Sunday, December 6, 2009
Once again Dorie Greenspan has taken an familiar food and attempted to give it a unique twist. Not quite a desconstruction, but more like an experiment where the stakes are not very high if you fail.
The crust on the squares is described in the cookbook as having a "buttery shortbread" flavor. It's not quite as buttery as a true shortbread, but I understand what she's shooting for here as far as taste goes. The crust is fairly easy to make with basic ingredients that most bakers keep on hand. While the dough was still in it's raw form I don't feel that I pressed it down into the pan quite hard enough. I used a very light hand because I have a bad habit of pressing the dough too hard and it then comes out of the oven with the conistency of drywall. So, this time I was determined to change my evil ways (baby). I guess I went too far in the other direction, because the "shortbread" came out a little too loose and crumbly. The texture is quite nice, but when you're trying to eat the bar it wants to collapse in your hand.
Once the base cools you then spread store bought dulce de leche over the crust.
You've heard me drone on in my other posts about living in Hickelvania, and not being able to find "exotic" ingredients. This time was no different. I considered ordering the dulce de leche from the internet, and then was saved the shipping charges by my well timed and much needed vacation to Florida
While in Florida I easily found the canned dulce de leche, and thanks to my mother-in-law brought back a large cache with me. Let us all take a moment and give a shout out to my MIL, who just happens to be AWESOME. Hi Carol :)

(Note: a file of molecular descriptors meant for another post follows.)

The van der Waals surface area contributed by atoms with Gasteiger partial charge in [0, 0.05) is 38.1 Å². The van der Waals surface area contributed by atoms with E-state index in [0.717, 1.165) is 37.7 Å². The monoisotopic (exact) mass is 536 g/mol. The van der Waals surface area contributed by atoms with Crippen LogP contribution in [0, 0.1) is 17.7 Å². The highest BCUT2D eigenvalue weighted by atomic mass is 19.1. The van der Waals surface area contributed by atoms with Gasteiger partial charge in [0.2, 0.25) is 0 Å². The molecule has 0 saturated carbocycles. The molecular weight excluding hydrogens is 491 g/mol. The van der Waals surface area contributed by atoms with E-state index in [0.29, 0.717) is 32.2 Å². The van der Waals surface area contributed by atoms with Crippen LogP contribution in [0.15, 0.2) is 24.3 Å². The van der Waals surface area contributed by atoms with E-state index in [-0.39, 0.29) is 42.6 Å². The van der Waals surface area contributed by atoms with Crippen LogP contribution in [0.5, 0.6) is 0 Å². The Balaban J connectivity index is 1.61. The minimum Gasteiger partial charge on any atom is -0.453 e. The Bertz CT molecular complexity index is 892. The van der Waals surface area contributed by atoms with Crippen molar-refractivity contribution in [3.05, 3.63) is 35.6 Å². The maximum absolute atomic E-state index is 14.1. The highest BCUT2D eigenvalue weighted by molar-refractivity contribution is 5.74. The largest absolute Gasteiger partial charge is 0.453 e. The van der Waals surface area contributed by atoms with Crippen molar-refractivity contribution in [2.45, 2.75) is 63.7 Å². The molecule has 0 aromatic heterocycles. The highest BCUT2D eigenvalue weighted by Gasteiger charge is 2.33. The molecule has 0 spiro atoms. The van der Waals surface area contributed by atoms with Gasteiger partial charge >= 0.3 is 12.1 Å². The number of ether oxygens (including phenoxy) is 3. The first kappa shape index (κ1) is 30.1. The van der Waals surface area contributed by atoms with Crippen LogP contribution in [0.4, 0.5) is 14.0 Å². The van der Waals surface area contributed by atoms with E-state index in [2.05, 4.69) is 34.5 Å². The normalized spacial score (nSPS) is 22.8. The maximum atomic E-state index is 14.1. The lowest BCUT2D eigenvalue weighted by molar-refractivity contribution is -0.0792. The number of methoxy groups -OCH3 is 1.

Anyway, the dulce is just a very firm, sweet caramel in a can. It's really not a good idea to try using a substitute ingredient here. This is not that lame ass ice cream topping people, this is potent stuff! You also make your own candy coating that is used to cover peanuts with. As the cookbook says, the nuts, once coated, should taste similar to Cracker Jack peanuts, and lo and behold, they do. You press the peanuts into the dulce de leche, then top the whole thing with melted, bittersweet chocolate.
Let me say, the bittersweet chocolate is a great call on this recipe. Any other type of chocolate in conjunction with the extremely sweet dulce de leche, would have made for an overwhelmingly sweet dessert and could have ruined this very nice cookie bar.
The cookbook picture shows the squares sitting beside a tall, cold glass of milk. I advise having a glass of milk nearby while you eat these too. The milk helped with the intense richness of the overall experience.
I say that you give making these bars a shot, just keep your mitts off my dulce de leche stash.